Most franchise agreements contain a non-compete clause that prevents a franchisee from competing with the franchised business for a certain period after the end of the franchise relationship. These provisions are generally meant to ensure that the franchisee does not continue to use the resources and know-how obtained during the course of the franchise relationship in a manner that would lead to unfair competition with respect to the franchisor or other franchisees.

Non-compete covenants take various forms and the Canadian courts have not hesitated to enforce them in circumstances where they seek to protect a franchisor's legitimate interests or those of its franchised system, provided that they do not unduly restrict a franchisee's potential to make a living after parting ways with the franchised business. In other words, where a non-compete covenant does not provide for overreaching protections in scope and time, it will typically be enforced.

In a February 29 2016 decision(1) the Ontario Court of Appeal refused to enforce a franchisee's non-compete covenant because the evidence demonstrated that the franchisor did not intend to open a franchised store within the restricted territory. The court concluded that non-compete covenants must protect "the legitimate interest of the franchisor", but cannot extend beyond that. In this case the franchisee had de-identified its franchise and opened a similar business in the same location; however, because the franchisor did not intend to operate in the protected territory after the franchise relationship ended, the franchisor was found not to have the requisite legitimate interest to restrict competition by the franchisee within that territory. In so holding, the court overturned the lower court's decision maintaining the enforceability of the non-compete provision.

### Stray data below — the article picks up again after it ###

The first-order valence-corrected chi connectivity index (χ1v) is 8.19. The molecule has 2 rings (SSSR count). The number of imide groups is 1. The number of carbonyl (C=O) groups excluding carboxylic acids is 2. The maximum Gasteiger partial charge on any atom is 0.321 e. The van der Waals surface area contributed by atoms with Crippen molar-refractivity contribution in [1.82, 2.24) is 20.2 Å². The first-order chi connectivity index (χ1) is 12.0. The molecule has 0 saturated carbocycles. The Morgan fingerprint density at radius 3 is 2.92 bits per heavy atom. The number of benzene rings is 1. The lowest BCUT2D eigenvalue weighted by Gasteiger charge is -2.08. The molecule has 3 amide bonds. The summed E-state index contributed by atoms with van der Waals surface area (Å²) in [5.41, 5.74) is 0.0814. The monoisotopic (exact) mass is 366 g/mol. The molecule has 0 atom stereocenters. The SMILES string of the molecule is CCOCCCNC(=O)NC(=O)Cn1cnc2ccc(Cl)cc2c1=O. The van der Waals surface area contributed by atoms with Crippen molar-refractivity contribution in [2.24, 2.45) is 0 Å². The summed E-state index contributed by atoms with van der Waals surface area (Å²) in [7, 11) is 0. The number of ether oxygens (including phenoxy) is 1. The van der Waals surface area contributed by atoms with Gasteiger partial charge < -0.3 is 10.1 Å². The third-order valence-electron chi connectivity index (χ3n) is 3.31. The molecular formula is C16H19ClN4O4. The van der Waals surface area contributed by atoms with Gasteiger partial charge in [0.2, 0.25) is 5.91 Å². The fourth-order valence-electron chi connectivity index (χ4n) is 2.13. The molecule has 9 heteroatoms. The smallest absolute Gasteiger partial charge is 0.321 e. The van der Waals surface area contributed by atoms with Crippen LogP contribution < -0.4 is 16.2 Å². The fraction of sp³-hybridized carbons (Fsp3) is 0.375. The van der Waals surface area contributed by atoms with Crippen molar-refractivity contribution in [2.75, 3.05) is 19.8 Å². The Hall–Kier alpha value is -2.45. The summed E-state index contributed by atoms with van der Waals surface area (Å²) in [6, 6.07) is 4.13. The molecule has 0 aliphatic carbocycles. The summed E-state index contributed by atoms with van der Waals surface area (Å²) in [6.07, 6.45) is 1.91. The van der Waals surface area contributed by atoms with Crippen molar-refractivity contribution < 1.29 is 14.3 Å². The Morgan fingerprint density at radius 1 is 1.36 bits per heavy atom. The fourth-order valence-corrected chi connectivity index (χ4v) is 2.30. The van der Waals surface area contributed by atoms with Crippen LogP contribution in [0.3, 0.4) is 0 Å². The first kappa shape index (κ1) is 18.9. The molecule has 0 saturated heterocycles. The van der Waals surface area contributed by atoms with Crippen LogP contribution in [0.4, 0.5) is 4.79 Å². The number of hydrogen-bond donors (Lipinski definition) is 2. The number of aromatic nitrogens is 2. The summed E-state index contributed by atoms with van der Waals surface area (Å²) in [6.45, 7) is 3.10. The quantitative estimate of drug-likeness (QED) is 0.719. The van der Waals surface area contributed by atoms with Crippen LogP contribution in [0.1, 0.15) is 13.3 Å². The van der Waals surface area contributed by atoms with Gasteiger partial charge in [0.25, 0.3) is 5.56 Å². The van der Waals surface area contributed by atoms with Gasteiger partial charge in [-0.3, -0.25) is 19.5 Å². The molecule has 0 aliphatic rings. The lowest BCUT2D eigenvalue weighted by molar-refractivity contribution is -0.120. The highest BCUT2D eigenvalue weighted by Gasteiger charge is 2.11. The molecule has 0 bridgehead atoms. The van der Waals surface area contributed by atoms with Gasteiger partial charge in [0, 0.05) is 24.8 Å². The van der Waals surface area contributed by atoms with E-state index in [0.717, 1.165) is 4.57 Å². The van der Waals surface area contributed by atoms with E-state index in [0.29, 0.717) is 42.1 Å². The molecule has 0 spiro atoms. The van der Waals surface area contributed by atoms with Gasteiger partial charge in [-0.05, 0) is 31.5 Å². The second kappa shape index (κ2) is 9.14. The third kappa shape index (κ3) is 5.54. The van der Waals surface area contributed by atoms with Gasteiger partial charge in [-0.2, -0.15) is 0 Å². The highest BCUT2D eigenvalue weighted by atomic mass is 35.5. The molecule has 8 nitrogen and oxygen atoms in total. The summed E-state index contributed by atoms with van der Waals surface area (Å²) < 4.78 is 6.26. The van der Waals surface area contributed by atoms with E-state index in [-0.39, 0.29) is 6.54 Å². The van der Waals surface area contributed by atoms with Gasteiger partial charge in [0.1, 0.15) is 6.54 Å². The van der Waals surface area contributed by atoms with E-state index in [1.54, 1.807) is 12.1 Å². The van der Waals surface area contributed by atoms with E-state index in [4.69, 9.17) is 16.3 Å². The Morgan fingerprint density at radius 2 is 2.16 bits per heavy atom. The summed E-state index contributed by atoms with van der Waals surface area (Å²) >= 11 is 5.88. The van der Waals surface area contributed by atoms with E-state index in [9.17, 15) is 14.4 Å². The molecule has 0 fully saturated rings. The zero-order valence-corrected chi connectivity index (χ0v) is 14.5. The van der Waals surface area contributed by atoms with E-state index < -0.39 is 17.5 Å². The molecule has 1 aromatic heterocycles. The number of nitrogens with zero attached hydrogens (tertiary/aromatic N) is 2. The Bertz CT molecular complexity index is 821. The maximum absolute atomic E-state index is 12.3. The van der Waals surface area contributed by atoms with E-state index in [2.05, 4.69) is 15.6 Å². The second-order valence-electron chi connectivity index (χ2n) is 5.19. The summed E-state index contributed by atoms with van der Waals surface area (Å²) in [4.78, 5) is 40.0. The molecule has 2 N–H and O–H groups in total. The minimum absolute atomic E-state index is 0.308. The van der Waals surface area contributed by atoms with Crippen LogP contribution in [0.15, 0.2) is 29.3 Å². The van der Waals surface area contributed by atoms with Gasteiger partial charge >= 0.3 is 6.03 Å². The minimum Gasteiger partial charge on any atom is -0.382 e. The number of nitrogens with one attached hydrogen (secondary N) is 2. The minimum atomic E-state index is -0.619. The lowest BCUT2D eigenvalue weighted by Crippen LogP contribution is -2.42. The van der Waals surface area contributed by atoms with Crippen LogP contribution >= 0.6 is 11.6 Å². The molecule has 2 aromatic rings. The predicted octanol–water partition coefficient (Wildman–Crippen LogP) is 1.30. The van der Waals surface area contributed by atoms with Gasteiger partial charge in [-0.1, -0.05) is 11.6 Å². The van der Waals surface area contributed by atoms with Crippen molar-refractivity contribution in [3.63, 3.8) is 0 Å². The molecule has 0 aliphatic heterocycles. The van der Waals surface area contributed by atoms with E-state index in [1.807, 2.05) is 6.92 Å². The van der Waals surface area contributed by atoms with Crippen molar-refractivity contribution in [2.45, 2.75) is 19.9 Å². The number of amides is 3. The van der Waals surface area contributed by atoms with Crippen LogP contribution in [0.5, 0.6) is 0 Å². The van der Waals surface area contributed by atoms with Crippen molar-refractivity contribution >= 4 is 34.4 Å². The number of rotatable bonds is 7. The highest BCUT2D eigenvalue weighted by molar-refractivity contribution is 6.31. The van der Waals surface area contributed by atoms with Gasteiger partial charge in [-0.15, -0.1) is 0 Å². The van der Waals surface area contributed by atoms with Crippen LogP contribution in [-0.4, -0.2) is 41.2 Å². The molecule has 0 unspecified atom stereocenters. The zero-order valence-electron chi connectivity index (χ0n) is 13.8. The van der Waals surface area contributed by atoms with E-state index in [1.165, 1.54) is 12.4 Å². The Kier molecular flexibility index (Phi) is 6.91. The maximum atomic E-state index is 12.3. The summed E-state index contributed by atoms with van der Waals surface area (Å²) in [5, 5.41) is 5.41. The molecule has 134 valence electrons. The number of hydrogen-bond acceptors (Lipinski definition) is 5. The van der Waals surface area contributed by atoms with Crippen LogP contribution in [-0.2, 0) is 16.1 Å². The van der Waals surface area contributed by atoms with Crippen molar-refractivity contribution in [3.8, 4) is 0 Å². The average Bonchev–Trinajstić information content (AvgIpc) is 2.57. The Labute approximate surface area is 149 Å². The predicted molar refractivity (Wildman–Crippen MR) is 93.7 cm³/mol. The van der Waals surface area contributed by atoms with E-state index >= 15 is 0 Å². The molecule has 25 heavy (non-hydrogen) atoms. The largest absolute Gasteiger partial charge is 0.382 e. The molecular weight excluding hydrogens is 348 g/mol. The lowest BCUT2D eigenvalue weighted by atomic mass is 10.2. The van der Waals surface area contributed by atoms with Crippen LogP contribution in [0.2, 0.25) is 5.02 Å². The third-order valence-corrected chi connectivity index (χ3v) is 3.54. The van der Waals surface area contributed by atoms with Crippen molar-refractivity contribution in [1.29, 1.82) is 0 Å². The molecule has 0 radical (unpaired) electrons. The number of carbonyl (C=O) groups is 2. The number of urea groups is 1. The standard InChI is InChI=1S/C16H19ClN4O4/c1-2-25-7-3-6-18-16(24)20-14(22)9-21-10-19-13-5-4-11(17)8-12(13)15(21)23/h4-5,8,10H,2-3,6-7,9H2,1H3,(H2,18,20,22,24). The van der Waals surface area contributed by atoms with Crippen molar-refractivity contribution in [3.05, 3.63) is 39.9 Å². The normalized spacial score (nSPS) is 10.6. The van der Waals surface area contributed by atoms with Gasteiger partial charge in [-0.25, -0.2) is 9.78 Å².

The franchisor operates a franchised network of locations that sell and lease home medical equipment and the franchisee had a franchise located in Peterborough, Ontario (a relatively small town) for approximately 20 years.

The franchise agreement contained a non-compete covenant preventing the franchisee from directly or indirectly operating a "similar business" for 18 months after the franchise relationship ended, within 30 miles of the franchisee's store or any other store using the same franchise system.

After the franchise agreement expired, the franchisee removed the franchisor-branded signage and commenced operating an identical business under a different name from the same premises, which led the franchisor to apply to enforce the franchisee's non-compete covenant by seeking injunctive relief. The franchisor succeeded before the trial court, where the judge found the non-compete covenant to be enforceable and the franchisee to be in breach. Noting that it was not relevant whether the franchisor intended to open a new franchise within the restricted territory, the trial judge emphasised instead the importance of preserving the franchise system's integrity and the parties' compliance with their contractual undertakings, particularly considering the potential adverse impact on the franchise system if certain franchisees were unexpectedly released of their non-compete covenants.

The appeal court overturned this decision and refused to enforce the restrictive covenant on the basis that, while its temporal and territorial scope were not unreasonable in the abstract, the franchisor no longer had the additional requisite 'legitimate interest' in circumstances where it had no intention of operating a competing store in the protected geographic area. The court noted that "by deciding not to operate in Peterborough, [the franchisor] effectively acknowledged that it has no legitimate or proprietary interest to protect within the defined territorial scope of the covenant",(2) and perhaps more importantly, concluded as follows: